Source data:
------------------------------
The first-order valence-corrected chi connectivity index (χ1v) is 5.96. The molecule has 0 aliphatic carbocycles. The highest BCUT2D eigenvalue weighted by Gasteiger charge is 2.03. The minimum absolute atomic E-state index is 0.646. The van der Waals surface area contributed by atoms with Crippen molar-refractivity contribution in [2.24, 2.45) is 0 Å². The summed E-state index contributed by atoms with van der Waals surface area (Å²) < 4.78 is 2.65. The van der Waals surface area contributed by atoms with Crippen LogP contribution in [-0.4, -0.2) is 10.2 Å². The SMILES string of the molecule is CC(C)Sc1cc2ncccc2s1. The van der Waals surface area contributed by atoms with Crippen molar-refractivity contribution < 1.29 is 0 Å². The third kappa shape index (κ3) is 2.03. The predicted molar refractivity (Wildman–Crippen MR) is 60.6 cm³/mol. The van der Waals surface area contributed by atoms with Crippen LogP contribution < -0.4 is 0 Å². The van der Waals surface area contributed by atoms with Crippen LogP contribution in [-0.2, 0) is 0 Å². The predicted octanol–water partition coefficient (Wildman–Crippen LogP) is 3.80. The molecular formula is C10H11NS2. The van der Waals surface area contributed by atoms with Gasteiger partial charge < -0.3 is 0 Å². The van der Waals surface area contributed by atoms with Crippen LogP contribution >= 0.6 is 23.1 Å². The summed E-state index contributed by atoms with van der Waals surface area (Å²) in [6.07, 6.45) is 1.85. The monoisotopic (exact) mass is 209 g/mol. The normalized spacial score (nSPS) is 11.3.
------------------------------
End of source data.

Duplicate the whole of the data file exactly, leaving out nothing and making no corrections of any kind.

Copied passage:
The first-order valence-corrected chi connectivity index (χ1v) is 5.96. The molecule has 0 aliphatic carbocycles. The highest BCUT2D eigenvalue weighted by Gasteiger charge is 2.03. The minimum absolute atomic E-state index is 0.646. The van der Waals surface area contributed by atoms with Crippen molar-refractivity contribution in [2.24, 2.45) is 0 Å². The summed E-state index contributed by atoms with van der Waals surface area (Å²) < 4.78 is 2.65. The van der Waals surface area contributed by atoms with Crippen LogP contribution in [-0.4, -0.2) is 10.2 Å². The SMILES string of the molecule is CC(C)Sc1cc2ncccc2s1. The van der Waals surface area contributed by atoms with Crippen molar-refractivity contribution < 1.29 is 0 Å². The third kappa shape index (κ3) is 2.03. The predicted molar refractivity (Wildman–Crippen MR) is 60.6 cm³/mol. The van der Waals surface area contributed by atoms with Crippen LogP contribution < -0.4 is 0 Å². The van der Waals surface area contributed by atoms with Crippen LogP contribution in [-0.2, 0) is 0 Å². The predicted octanol–water partition coefficient (Wildman–Crippen LogP) is 3.80. The molecular formula is C10H11NS2. The van der Waals surface area contributed by atoms with Gasteiger partial charge < -0.3 is 0 Å². The van der Waals surface area contributed by atoms with Crippen LogP contribution >= 0.6 is 23.1 Å². The summed E-state index contributed by atoms with van der Waals surface area (Å²) in [6.07, 6.45) is 1.85. The monoisotopic (exact) mass is 209 g/mol. The normalized spacial score (nSPS) is 11.3.